Over the days of June 24-25 in 1969, Pancho Gonzales provided Wimbledon's Centre Court audience with a glimpse of what they had been missing.
Gonzales patience paid dividends
There was a time when the best players in the world were excluded from Wimbledon. The four grand slam championships observed a strict "amateur only" policy. Such was the hypocrisy within the game that when the Australian Roy Emerson turned up in Paris for the French Championships each year, organisers would offer him US$1,000 (Dh3,670) to complete some form of bogus challenge.
In 1968 it was agreed to confine "shamateurism" to the dustbin of sporting history and embrace the members of the "outlawed" professional game; it was an invitation that came 20 years too late for Pancho Gonzales who was aged 40 when the French Open became the first Grand Slam event to welcome back those such as Rod Laver, Ken Rosewall and Lew Hoad. Even so, Gonzales, old wrinkly that he was, reached the semi-finals - beating Emerson along the way - before bowing to Laver.
Over the days of June 24-25 the following summer, Gonzales provided the Centre Court audience with a glimpse of what they had been missing during his years on the professional circuit when he contested what was arguably the longest match in Wimbledon history. With the opening day's play all but washed out, tournament referee Mike Gibson was determined to cram in as many matches as possible on the Tuesday and by the time Gonzales and his protege Charlie Pasarell - 16 years his junior at 25 - left the locker-room for their first round match at 6.30pm, it was into an already gloomy Centre Court they stepped.
The tennis was of the brightest aspect, however, pitting the athleticism of Pasarell against the guile of the old master. From 4-5 in the first set, Gonzales held serve 18 times - saving 11 set points along the way - before his ageing limbs won the argument over his indomitable spirit and he was finally broken allowing Pasarell to take the set 24-22 (tie-breaks are also a fairly recent phenomenon).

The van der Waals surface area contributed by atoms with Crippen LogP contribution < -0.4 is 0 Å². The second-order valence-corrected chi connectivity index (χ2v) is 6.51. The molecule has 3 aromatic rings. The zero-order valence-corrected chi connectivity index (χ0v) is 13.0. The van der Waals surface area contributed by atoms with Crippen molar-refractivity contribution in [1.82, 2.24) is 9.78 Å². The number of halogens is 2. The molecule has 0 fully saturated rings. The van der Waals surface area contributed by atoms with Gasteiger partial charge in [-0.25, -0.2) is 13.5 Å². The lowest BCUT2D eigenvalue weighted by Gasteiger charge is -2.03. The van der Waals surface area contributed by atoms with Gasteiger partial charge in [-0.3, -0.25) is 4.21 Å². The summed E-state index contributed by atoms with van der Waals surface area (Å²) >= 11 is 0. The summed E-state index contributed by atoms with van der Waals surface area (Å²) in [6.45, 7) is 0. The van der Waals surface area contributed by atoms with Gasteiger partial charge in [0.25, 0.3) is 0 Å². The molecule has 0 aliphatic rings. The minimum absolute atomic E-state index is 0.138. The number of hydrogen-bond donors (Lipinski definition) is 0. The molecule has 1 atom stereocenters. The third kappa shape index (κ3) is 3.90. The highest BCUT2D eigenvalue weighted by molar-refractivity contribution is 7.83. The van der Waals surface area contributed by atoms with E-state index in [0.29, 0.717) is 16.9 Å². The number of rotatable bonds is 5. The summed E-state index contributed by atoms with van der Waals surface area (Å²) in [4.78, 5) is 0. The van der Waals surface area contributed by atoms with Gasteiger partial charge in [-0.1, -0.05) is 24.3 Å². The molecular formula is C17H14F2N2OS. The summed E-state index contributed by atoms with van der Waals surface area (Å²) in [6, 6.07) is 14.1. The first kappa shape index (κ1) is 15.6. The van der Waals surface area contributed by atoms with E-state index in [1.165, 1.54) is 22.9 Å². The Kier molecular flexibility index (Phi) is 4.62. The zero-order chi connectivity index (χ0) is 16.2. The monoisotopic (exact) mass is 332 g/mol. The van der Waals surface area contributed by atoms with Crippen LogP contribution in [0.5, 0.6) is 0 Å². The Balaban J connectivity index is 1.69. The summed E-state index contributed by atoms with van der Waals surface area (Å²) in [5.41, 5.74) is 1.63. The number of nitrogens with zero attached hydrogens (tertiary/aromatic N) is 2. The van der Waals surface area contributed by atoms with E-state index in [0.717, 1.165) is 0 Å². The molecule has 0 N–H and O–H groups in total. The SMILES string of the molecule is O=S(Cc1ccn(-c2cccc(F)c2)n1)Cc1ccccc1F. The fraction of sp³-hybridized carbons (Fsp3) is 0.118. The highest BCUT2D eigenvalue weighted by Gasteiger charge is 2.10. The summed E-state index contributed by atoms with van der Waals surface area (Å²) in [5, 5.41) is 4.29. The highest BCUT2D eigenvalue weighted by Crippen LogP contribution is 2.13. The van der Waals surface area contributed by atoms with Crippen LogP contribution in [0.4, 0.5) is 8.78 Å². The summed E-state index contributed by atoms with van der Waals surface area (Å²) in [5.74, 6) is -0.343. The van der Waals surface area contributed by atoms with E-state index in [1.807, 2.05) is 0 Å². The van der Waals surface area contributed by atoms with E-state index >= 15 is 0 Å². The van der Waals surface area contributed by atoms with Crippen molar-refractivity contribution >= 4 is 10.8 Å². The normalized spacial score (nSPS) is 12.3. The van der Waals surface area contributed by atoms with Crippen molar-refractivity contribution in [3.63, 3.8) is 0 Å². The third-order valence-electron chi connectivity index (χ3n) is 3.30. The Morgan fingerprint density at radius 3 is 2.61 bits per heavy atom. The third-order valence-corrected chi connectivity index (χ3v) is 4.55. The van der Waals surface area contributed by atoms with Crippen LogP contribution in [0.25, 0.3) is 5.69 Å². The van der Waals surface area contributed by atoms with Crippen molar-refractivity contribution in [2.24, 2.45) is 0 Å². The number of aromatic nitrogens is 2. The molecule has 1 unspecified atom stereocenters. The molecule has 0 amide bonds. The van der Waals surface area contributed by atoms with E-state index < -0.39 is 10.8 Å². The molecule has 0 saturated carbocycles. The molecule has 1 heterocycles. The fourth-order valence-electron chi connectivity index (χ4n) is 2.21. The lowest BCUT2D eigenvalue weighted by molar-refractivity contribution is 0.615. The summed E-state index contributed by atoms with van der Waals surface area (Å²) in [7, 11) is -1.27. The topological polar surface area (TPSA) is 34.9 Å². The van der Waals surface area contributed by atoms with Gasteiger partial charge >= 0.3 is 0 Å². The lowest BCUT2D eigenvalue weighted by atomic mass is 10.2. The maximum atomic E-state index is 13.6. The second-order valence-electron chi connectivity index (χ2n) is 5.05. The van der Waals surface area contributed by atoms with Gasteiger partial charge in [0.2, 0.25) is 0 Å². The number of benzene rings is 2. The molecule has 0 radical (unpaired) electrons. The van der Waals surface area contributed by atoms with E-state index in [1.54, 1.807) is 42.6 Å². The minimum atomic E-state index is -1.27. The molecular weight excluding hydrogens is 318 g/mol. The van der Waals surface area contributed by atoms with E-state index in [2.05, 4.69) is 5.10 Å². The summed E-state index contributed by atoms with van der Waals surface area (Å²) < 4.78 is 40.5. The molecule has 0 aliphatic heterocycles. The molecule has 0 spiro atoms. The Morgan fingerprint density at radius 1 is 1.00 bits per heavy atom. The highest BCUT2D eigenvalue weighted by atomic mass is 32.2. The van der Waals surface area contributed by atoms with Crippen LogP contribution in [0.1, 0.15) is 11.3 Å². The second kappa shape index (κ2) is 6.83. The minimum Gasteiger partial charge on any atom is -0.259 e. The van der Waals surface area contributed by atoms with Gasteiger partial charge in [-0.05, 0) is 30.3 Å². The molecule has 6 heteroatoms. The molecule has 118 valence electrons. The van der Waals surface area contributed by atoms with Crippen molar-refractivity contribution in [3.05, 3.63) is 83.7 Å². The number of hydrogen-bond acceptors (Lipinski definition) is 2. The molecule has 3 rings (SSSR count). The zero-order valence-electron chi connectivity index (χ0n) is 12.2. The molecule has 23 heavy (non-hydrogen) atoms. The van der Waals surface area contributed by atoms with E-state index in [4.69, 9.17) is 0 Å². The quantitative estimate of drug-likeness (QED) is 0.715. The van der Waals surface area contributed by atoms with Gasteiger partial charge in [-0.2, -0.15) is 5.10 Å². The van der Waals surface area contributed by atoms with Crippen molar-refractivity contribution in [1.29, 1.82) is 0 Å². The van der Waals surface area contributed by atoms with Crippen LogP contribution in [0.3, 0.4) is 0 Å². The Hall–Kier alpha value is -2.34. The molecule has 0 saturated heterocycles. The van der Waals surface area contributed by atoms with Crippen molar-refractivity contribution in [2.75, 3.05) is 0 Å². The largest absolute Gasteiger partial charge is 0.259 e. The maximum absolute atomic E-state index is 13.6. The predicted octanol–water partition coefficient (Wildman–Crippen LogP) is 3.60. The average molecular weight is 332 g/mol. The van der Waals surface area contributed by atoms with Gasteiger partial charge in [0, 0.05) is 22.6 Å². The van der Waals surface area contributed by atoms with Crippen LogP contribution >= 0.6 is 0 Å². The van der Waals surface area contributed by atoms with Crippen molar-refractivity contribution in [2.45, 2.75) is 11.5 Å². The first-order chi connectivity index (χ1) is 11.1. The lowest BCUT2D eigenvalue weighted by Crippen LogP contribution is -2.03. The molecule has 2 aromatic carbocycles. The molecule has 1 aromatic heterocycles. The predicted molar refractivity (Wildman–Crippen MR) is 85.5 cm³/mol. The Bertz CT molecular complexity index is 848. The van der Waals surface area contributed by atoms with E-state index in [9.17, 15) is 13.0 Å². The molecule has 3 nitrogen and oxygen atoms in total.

By now 9pm, all London was shrouded in darkness but as Gonzales began packing away his rackets in preparation for a well-earned soak in the bathtub came the order from Gibson: Play on. How can I play when I can't see?" growled Gonzales to umpire Harold Duncombe, perched on high in overcoat and hat. Offering imprecations to the lowering heavens, an angry Gonzales made no effort in the second set that Pasarell won 6-1 in 15 ugly minutes before being granted the right to stop work for the day.
With Pasarell requiring only one set for victory - when play resumed at 2pm the following afternoon - no-one could have envisaged that the curtains were about to open on the real drama. Game after scintillating game went with serve until Pasarell, serving at 14-15, cracked under the tension by delivering successive double-faults. Having been offered an unexpected lifeline, Gonzales ripped through the fourth set 6-3, but quite unbelievably - with the 41-year-old wilting - the best was yet to come; the climactic fifth set would be the stuff of legend.
At 4-5 0-40, Gonzales produced inspired tennis to save three match points although it was only after seven deuces that he held serve to level at 5-5. The next crisis was around the next corner; at 5-6 0-40, Pasarell held another three match points only for "Houdini" Gonzales to escape with an explosive smash, an exquisitely angled volley and a lightning ace. After five hours 12 minutes and 112 games, it was Gonzales who emerged victorious, the Centre Court scoreboard reading 22-24, 1-6, 16-14, 6-3, 11-9; Pancho Rides Again! trumpeted The Times of Fleet Street.